OR IS IT!? After their adventures through Vino Land and approximately 47 more pining glances, Kevin and Sophie head to his room for some business time – but it gets cut short after he makes some offhand remark about her shampoo smelling the same as he remembered, throwing Sophie off who suddenly remembers that they have piles of scar tissue from their past relationship attempts and that maybe living in the past is a bad idea. KEVIN BEING CONTENTEDLY SINGLE IS BACK ON THE BOARD, EVERYONE!

Welp, it is for five minutes or so, at least. After a offkilter Rebecca tells Sophie that Kevin will be a great partner sometime once he grows up and Randall gives Kevin a pep talk about ... how there's a bunch of people in poor countries who think the Buffalo Bills are the best football team in the world (it makes sense in the moment, I swear), the two have a chat in the corner about how the timing might actually be finally right for them. And apparently all their years of relationship torment and trauma only needed one night – and a dramatically convenient childhood Valentine that we see in spare flashbacks that Kevin's been holding onto all these years – to fix, because the two kiss and decide to give it another go. And considering we see the two being cutesy together in the near future during Miguel's episode, it must stick. 

So congrats, Kophie fans: You got what you wanted. And you know what else?

3. ... and fine, I don't hate it

I submit, I submit! I admit that I smiled and was happy to see Kevin and Sophie together – and not just because of Stockholm Syndrome and the show's just brainwashed me over time into thinking it's a good arrangement. I still think Kevin's best ending was alone, and I think that trying to repair their immense broken bridges in a single episode – all while half-heartedly surrounding it with a who(Kevin)dunnit(with) mystery – doesn't feel entirely earned. (And I DEFINITELY think the entire wedding applauding Kevin and Sophie's kiss was a bit much.)

But the reality is that, of the options left on the table – and "This Is Us" is way too romantic and bordering on saccharine to have "Kevin ends up alone" on the table – this was the best choice. Cassidy would've been unearned, the wedding singer even more so, and Justin Hartley and Alexandra Breckenridge have really strong on-screen chemistry together. And while the final step in their relationship was perhaps rushed, I can't say that the show didn't lay down the groundwork over the seasons for this to happen, going back to Sophie looking warmly at Kevin's old trinket in her memory box several years ago.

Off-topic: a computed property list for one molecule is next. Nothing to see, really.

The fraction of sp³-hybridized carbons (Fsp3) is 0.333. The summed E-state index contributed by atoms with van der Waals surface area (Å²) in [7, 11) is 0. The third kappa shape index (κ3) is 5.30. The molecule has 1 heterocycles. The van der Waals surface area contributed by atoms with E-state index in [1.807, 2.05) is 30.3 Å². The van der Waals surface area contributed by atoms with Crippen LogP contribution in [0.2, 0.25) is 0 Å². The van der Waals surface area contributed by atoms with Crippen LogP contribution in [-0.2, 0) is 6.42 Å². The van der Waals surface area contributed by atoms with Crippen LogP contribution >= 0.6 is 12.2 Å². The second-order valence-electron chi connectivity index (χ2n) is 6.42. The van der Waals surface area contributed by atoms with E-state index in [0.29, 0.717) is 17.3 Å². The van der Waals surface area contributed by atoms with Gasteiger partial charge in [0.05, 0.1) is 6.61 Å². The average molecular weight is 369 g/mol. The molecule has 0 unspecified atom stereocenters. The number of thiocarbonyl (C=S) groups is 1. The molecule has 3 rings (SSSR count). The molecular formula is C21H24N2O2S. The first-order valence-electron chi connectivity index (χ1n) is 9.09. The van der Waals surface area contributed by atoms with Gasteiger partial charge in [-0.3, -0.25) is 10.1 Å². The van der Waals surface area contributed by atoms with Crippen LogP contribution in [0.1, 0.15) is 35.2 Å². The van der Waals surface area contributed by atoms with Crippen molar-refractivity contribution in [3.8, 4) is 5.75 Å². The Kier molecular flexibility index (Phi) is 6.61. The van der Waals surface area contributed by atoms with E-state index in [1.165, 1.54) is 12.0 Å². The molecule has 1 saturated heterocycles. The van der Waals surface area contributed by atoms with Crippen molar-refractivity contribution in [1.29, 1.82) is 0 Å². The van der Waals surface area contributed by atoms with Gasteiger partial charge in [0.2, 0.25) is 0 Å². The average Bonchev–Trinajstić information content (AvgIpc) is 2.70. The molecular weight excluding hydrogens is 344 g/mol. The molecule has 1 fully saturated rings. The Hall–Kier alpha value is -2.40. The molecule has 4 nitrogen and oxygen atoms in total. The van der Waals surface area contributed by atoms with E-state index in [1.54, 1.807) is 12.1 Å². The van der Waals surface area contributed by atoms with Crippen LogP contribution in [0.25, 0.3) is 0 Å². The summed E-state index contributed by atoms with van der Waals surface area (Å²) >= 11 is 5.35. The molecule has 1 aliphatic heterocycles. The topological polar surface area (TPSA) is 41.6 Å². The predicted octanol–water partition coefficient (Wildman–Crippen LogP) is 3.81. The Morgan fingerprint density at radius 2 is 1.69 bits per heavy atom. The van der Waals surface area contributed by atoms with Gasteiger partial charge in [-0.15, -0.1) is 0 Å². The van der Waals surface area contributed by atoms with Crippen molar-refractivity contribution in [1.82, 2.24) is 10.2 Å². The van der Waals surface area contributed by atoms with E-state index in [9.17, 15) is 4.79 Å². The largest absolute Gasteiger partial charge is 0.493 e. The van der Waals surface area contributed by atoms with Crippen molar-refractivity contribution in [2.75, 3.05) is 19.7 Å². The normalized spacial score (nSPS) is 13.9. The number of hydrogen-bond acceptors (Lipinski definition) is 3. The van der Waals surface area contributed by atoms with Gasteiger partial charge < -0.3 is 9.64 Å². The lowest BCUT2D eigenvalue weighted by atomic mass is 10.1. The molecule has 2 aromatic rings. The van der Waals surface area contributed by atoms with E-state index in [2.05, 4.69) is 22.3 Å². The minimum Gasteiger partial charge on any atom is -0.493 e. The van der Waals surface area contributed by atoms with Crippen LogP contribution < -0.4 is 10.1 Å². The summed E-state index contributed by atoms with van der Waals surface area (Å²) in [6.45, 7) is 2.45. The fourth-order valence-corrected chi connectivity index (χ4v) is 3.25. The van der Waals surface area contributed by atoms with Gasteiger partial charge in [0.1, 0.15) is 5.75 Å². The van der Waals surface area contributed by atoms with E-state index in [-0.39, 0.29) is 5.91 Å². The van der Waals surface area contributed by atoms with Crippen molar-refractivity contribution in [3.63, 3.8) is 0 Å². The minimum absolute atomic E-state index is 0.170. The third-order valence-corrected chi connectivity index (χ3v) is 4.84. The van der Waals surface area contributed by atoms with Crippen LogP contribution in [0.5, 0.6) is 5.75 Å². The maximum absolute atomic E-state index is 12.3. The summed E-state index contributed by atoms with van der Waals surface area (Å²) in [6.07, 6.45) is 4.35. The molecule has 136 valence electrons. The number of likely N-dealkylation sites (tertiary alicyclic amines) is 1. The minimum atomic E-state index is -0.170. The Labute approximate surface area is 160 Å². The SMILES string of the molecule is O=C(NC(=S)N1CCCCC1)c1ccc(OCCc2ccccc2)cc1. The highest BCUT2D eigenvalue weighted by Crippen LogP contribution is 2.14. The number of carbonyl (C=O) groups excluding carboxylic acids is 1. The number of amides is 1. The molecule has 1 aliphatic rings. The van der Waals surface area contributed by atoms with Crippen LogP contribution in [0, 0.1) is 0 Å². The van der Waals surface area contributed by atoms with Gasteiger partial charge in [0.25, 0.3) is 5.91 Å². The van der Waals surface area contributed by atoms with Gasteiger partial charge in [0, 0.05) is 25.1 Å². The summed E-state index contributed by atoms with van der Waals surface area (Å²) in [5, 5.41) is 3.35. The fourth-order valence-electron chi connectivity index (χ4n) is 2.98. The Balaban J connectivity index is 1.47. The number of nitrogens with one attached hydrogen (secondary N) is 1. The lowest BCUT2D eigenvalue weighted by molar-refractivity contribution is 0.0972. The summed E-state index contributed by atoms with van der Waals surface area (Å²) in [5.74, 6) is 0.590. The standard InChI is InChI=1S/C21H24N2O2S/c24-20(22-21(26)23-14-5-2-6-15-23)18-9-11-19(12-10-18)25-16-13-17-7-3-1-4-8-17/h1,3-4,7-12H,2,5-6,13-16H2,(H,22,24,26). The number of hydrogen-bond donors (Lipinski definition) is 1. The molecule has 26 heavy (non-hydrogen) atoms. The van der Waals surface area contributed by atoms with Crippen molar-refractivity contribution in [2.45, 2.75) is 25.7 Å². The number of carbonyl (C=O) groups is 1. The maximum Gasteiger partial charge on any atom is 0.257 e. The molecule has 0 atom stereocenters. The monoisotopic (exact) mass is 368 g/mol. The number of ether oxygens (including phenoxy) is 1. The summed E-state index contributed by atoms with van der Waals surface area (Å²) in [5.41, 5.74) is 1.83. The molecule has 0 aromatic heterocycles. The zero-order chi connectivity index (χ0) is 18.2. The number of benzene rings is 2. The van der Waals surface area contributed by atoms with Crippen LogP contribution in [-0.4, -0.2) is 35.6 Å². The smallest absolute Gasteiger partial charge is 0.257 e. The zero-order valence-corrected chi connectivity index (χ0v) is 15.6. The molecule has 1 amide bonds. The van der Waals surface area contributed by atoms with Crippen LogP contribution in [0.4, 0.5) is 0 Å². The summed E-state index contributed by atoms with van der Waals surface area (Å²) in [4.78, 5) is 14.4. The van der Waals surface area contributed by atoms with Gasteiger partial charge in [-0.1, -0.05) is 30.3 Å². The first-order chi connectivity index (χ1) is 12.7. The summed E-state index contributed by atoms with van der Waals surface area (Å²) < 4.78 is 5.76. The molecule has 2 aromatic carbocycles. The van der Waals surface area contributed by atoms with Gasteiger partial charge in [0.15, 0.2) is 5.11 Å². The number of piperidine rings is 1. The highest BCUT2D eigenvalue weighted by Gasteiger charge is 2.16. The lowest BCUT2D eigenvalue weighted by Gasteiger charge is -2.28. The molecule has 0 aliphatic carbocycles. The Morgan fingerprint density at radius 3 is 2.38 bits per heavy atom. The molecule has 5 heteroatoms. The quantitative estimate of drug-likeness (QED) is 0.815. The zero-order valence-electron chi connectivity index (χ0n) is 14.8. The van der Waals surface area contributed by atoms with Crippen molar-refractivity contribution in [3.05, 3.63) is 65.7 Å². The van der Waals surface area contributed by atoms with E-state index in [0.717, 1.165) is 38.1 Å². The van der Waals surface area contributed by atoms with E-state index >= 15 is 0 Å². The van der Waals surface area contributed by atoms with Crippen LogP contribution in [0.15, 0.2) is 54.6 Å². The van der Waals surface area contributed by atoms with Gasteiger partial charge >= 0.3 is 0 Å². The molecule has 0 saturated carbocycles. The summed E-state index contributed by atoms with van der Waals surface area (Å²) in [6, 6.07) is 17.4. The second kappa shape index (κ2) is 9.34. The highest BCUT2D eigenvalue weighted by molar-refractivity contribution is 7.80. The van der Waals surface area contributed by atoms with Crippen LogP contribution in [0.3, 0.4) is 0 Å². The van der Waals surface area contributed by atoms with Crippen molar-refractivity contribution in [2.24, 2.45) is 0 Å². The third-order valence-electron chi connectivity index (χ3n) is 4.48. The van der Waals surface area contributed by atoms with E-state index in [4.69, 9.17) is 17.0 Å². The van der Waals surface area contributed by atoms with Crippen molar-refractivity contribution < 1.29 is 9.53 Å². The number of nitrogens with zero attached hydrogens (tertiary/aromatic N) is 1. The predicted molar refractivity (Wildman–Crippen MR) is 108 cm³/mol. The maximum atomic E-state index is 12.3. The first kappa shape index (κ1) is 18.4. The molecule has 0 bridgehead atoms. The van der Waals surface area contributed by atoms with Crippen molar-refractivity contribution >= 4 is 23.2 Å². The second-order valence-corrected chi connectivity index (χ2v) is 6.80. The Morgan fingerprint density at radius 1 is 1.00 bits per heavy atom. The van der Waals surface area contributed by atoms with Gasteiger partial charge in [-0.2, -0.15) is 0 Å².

It may not have been the cleanest landing, but it got the job done – and between the two new Big Three relationships to emerge this season, Kophie definitely is perferred over KaGrumblypants McBritish. 

4. Justice for Katie Lowes

"This Is Us" fans all did their best impressions of the "Leo DiCaprio pointing at the screen in 'Once Upon a Time in Hollywood'" meme when they suddenly recognized who was playing the wedding singer at Kate and Mr. Grumblypants McBritish's big day: Katie Lowes, most famous as Quinn from "Scandal" or, more recently, Rachel from Netflix's "Inventing Anna." Surely the show wouldn't cast somebody this capable and noteworthy for essentially a glorified cameo, right? Considering this choice, maybe there's something more to her character? 

(*Remembers that a barely recognizable Joshua Malina played the random guy Kevin saved from a fiery car crash*) Welp, never mind. 

Yes, with the highly-anticipated Kevin love quadrilateral instead turning out to be just a Kevin-and-Sophie reunion special in disguise, Lowes' Arielle ended up being mostly a non-factor. Early on, she used Kevin to escape Mr. Slimeypants McBritish's advances and then had a brief conversation at the bar where Kevin was mostly distracted by Sophie going from 60-to-zero on their love affair as well as by Arielle's somewhat unusual habit of people-watching and turning her peeping into song lyrics. And ... that was about it! Again, much like Cassidy, Arielle was never a factor here, basically just a palate cleanser in between scenes of "This Is Us" rekindling Kevin and Sophie's romance.